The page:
Trinity College Dublin is a sea of black today. Everywhere you turn, students are sporting their trademark black graphic REPEAL jumpers, long black trench coats and goth boots. Lightning bolts adorn their bodies in various forms – in badges and facepaint – and litter the streets of Dublin city: spray painted on tarmac and stuck to lampposts everywhere you look.
These bolts symbolise the shock that activists hope to deliver to the Irish establishment today by implementing a nationwide withdrawal of women’s labour.
The black attire represents grief for the suffering of Irish women, today’s blackout of the economy. The national Strike 4 Repeal campaign aims to force a referendum in order to overturn the 8th amendment to the constitution, which prohibits abortion in Ireland. Today, on International Women’s Day, the campaign’s organisers are encouraging people all over the country to strike from work, wear black, and attend protests.
On the cobbled square in front of Trinity College, students sit cross-legged on the cold March ground. Most of them are barely 20 and have never had a say over the country’s archaic abortion laws, which were introduced in 1983.
There have been referendums on the issue since then, but only to make minor adjustments: provisions to allow women to have abortions abroad, or even to allow the distribution of information about such services. But today those assembled are demanding more.
The Abortion Rights Campaign reports that on average 10 women a day travelled to Britain from Ireland to access abortion services in 2014, effectively outsourcing the “abortion problem” to the UK, critics argue.
Amnesty International maintains that Ireland is violating international human rights law by abdicating responsibility, while many UK abortion clinics are now turning Irish women away because they are at capacity. Soon, Irish women will have nowhere left to turn.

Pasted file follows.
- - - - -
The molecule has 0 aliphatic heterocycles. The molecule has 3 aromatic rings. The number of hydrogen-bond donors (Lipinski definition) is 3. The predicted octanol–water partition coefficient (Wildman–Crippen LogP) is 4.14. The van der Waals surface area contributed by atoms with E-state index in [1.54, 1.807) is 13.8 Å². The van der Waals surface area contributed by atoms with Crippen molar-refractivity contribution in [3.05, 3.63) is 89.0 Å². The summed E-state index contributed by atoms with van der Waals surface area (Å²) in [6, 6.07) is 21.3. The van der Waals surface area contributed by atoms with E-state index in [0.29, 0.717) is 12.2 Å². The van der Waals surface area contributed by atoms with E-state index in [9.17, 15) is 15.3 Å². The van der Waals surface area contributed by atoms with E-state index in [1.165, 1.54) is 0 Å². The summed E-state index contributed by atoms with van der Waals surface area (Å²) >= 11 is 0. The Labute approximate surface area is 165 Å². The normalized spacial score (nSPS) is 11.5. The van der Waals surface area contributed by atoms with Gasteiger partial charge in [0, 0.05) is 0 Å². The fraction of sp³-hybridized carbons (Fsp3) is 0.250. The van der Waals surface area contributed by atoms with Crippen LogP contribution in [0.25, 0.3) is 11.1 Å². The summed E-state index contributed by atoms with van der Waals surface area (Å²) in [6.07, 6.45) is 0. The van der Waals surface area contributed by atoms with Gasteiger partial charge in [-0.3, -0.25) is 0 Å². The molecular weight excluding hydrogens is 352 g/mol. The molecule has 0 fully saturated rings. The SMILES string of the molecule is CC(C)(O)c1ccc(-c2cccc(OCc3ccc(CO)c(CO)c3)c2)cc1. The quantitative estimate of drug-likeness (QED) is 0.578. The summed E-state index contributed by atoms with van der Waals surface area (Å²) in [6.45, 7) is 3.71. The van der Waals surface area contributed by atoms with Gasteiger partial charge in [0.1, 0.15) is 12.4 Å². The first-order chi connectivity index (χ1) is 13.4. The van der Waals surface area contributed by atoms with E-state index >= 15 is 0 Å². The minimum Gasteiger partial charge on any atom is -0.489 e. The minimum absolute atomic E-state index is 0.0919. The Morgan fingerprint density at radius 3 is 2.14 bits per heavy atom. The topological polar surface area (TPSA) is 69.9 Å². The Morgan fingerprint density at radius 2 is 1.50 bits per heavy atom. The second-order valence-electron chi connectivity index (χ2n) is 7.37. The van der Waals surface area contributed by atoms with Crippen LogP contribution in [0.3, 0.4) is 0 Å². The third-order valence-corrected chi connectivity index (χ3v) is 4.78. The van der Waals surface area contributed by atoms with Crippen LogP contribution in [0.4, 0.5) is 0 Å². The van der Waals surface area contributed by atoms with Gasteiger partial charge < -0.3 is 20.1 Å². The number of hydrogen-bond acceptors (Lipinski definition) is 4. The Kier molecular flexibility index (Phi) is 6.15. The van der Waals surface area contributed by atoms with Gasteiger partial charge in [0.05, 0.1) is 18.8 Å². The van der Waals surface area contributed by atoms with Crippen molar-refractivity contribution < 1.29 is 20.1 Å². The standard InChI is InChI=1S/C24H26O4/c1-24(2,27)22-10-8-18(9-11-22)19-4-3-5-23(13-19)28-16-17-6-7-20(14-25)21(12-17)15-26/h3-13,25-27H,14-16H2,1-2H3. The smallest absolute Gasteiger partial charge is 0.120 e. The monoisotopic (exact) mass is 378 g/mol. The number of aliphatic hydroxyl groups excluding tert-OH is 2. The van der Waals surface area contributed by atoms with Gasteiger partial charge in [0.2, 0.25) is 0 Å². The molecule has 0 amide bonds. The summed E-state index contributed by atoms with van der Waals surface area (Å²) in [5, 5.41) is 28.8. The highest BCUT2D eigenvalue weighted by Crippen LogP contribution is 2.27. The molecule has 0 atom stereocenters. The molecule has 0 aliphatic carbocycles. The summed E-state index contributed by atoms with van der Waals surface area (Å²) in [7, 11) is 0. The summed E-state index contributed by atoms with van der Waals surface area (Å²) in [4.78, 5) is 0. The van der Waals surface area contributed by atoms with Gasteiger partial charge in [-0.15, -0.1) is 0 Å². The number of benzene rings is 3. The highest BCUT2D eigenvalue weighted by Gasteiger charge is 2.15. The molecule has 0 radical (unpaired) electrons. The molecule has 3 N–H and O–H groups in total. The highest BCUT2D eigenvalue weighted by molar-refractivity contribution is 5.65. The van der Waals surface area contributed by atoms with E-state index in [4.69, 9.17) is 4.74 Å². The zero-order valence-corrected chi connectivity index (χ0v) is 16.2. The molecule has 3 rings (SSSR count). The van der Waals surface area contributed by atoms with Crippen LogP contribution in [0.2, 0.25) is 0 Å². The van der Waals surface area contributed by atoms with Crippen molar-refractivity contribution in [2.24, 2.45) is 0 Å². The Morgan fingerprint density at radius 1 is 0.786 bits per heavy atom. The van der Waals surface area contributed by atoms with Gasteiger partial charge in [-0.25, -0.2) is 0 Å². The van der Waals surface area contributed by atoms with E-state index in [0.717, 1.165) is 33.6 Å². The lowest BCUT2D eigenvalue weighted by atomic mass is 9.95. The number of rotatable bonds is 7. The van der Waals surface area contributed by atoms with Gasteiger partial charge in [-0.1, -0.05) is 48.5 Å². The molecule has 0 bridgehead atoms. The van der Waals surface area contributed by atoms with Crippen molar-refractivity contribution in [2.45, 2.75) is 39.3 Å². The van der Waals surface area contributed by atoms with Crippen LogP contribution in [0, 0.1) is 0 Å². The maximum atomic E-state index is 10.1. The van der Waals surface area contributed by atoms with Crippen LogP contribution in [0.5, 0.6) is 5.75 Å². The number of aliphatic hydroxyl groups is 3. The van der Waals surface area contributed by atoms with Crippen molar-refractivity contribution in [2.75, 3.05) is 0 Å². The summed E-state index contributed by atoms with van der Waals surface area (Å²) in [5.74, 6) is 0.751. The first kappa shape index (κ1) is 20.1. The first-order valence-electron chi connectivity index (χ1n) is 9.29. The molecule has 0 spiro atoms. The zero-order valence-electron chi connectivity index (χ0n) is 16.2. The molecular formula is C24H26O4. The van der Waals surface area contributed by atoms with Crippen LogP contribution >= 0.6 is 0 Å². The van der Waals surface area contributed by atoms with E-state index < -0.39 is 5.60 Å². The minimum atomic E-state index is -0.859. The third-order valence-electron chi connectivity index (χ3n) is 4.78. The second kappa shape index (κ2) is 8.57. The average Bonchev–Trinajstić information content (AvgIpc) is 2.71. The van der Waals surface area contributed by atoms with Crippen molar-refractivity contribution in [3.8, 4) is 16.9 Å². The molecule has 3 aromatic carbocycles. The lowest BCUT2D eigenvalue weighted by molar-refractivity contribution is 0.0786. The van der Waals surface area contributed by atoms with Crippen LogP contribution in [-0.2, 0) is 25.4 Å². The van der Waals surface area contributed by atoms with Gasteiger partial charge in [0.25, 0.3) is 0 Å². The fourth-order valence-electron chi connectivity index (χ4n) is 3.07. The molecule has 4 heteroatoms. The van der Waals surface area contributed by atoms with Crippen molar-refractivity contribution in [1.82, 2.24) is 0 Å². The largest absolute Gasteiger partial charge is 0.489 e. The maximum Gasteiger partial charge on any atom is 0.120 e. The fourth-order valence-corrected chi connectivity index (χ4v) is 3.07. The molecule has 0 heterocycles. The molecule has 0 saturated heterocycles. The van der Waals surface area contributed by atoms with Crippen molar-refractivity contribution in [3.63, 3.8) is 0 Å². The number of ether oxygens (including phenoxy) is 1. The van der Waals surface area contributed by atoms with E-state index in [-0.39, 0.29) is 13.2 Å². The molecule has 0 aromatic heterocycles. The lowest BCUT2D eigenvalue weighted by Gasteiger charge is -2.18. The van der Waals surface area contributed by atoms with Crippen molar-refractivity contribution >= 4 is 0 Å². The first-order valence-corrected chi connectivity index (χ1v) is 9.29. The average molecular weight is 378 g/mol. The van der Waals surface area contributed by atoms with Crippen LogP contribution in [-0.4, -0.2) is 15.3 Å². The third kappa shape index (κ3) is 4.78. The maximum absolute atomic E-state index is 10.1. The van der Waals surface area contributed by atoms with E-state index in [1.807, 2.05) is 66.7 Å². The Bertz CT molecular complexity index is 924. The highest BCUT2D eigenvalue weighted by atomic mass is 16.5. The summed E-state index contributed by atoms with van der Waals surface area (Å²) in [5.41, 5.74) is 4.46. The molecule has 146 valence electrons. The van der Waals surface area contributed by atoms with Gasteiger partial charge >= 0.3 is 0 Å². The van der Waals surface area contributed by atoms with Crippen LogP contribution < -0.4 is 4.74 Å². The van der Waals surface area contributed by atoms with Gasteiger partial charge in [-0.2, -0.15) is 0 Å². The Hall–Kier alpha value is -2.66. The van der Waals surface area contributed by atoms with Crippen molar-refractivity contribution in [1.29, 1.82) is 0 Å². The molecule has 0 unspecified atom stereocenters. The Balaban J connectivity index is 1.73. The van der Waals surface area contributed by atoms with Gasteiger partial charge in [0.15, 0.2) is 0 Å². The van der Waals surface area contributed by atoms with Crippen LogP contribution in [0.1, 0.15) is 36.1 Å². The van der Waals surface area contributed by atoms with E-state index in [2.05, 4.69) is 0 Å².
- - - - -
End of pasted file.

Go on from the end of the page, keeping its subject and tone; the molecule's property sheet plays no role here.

Strike for Repeal organiser Claire Brophy lays it out clearly. “We’ve tried everything else,” she tells me. “Still, the government is delaying. It’s as clear as anything that people want a referendum. We’re not asking them for abortion; we’re just asking them to ask the question to the people.”
“We have one demand,” she states simply. “Just call a referendum.”
“The Students’ Union is backing the strike because the majority of the students we represent have never voted on this issue,” explains Kieran McNulty, the President of the Student Union at Trinity. “They need to have a say.” Before long, he’s moving again, attempting to herd a group of black-clad students through an arch in front of me.
Eventually, his efforts pay off: a train of students snake their way to O’Connell Bridge, where everyone is set to gather. Progress is slow, but the atmosphere is lively.
Repeal is one of the most talked about issues for young people, and has been the subject of debates and conversations on campuses for months. Most young marchers have changed their profile pictures on Facebook today to a simple black square with a white lightning bolt.